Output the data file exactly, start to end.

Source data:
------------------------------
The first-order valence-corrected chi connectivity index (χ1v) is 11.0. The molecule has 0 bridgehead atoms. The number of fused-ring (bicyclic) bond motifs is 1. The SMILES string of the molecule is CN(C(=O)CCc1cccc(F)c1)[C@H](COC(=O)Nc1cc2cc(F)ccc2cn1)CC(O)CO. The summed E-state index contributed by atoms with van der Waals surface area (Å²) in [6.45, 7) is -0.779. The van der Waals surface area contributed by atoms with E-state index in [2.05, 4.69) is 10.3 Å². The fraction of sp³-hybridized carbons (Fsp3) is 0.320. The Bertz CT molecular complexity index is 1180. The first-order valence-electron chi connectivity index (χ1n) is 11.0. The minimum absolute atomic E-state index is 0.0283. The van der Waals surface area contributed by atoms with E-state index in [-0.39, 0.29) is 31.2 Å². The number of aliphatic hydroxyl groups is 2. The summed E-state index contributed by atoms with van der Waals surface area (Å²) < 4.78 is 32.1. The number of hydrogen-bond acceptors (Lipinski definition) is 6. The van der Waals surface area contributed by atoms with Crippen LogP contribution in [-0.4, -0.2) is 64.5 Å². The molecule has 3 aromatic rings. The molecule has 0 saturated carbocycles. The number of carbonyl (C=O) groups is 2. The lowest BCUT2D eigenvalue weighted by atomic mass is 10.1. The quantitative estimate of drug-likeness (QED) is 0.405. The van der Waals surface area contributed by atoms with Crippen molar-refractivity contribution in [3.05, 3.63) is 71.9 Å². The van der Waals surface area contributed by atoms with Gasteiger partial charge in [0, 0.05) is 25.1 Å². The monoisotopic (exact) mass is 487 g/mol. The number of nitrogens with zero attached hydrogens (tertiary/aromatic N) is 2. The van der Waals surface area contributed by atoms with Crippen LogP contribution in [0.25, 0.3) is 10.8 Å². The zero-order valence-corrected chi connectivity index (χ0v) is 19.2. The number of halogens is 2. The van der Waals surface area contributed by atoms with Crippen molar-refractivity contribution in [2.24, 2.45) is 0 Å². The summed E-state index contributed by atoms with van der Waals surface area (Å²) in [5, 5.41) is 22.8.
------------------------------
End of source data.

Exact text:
The first-order valence-corrected chi connectivity index (χ1v) is 11.0. The molecule has 0 bridgehead atoms. The number of fused-ring (bicyclic) bond motifs is 1. The SMILES string of the molecule is CN(C(=O)CCc1cccc(F)c1)[C@H](COC(=O)Nc1cc2cc(F)ccc2cn1)CC(O)CO. The summed E-state index contributed by atoms with van der Waals surface area (Å²) in [6.45, 7) is -0.779. The van der Waals surface area contributed by atoms with E-state index in [2.05, 4.69) is 10.3 Å². The fraction of sp³-hybridized carbons (Fsp3) is 0.320. The Bertz CT molecular complexity index is 1180. The first-order valence-electron chi connectivity index (χ1n) is 11.0. The minimum absolute atomic E-state index is 0.0283. The van der Waals surface area contributed by atoms with E-state index in [-0.39, 0.29) is 31.2 Å². The number of aliphatic hydroxyl groups is 2. The summed E-state index contributed by atoms with van der Waals surface area (Å²) < 4.78 is 32.1. The number of hydrogen-bond acceptors (Lipinski definition) is 6. The van der Waals surface area contributed by atoms with Crippen LogP contribution in [-0.4, -0.2) is 64.5 Å². The molecule has 3 aromatic rings. The molecule has 0 saturated carbocycles. The number of carbonyl (C=O) groups is 2. The lowest BCUT2D eigenvalue weighted by atomic mass is 10.1. The quantitative estimate of drug-likeness (QED) is 0.405. The van der Waals surface area contributed by atoms with Crippen molar-refractivity contribution in [3.05, 3.63) is 71.9 Å². The van der Waals surface area contributed by atoms with Gasteiger partial charge in [0, 0.05) is 25.1 Å². The monoisotopic (exact) mass is 487 g/mol. The number of nitrogens with zero attached hydrogens (tertiary/aromatic N) is 2. The van der Waals surface area contributed by atoms with Crippen LogP contribution in [0.25, 0.3) is 10.8 Å². The zero-order valence-corrected chi connectivity index (χ0v) is 19.2. The number of halogens is 2. The van der Waals surface area contributed by atoms with Crippen molar-refractivity contribution in [2.24, 2.45) is 0 Å². The summed E-state index contributed by atoms with van der Waals surface area (Å²) in [5, 5.41) is 22.8.